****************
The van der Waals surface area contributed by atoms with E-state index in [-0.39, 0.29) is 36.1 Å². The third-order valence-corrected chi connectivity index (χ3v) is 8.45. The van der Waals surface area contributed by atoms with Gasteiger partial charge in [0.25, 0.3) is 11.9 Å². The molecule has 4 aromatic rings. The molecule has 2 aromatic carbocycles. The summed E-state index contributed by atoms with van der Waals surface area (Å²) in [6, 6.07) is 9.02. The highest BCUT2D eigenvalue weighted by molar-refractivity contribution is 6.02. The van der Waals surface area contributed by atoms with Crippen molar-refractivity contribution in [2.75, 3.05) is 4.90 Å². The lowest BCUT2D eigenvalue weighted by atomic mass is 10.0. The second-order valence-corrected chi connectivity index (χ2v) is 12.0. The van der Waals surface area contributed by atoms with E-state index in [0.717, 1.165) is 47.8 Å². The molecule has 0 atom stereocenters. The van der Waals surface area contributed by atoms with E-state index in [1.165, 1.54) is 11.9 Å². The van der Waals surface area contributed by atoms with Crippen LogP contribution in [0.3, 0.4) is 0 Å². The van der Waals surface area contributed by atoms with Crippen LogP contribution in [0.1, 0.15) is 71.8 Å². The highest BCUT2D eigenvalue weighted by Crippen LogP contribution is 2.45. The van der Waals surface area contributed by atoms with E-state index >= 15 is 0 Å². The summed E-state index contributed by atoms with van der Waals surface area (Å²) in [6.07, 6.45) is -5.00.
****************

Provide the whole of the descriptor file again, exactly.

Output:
The van der Waals surface area contributed by atoms with E-state index in [-0.39, 0.29) is 36.1 Å². The third-order valence-corrected chi connectivity index (χ3v) is 8.45. The van der Waals surface area contributed by atoms with Gasteiger partial charge in [0.25, 0.3) is 11.9 Å². The molecule has 4 aromatic rings. The molecule has 2 aromatic carbocycles. The summed E-state index contributed by atoms with van der Waals surface area (Å²) in [6, 6.07) is 9.02. The highest BCUT2D eigenvalue weighted by molar-refractivity contribution is 6.02. The van der Waals surface area contributed by atoms with Crippen molar-refractivity contribution in [2.75, 3.05) is 4.90 Å². The lowest BCUT2D eigenvalue weighted by atomic mass is 10.0. The second-order valence-corrected chi connectivity index (χ2v) is 12.0. The van der Waals surface area contributed by atoms with E-state index in [0.717, 1.165) is 47.8 Å². The molecule has 0 atom stereocenters. The van der Waals surface area contributed by atoms with E-state index in [1.165, 1.54) is 11.9 Å². The van der Waals surface area contributed by atoms with Crippen LogP contribution in [0.3, 0.4) is 0 Å². The van der Waals surface area contributed by atoms with Crippen LogP contribution in [0.1, 0.15) is 71.8 Å². The highest BCUT2D eigenvalue weighted by Crippen LogP contribution is 2.45. The van der Waals surface area contributed by atoms with E-state index >= 15 is 0 Å². The summed E-state index contributed by atoms with van der Waals surface area (Å²) in [6.07, 6.45) is -5.00.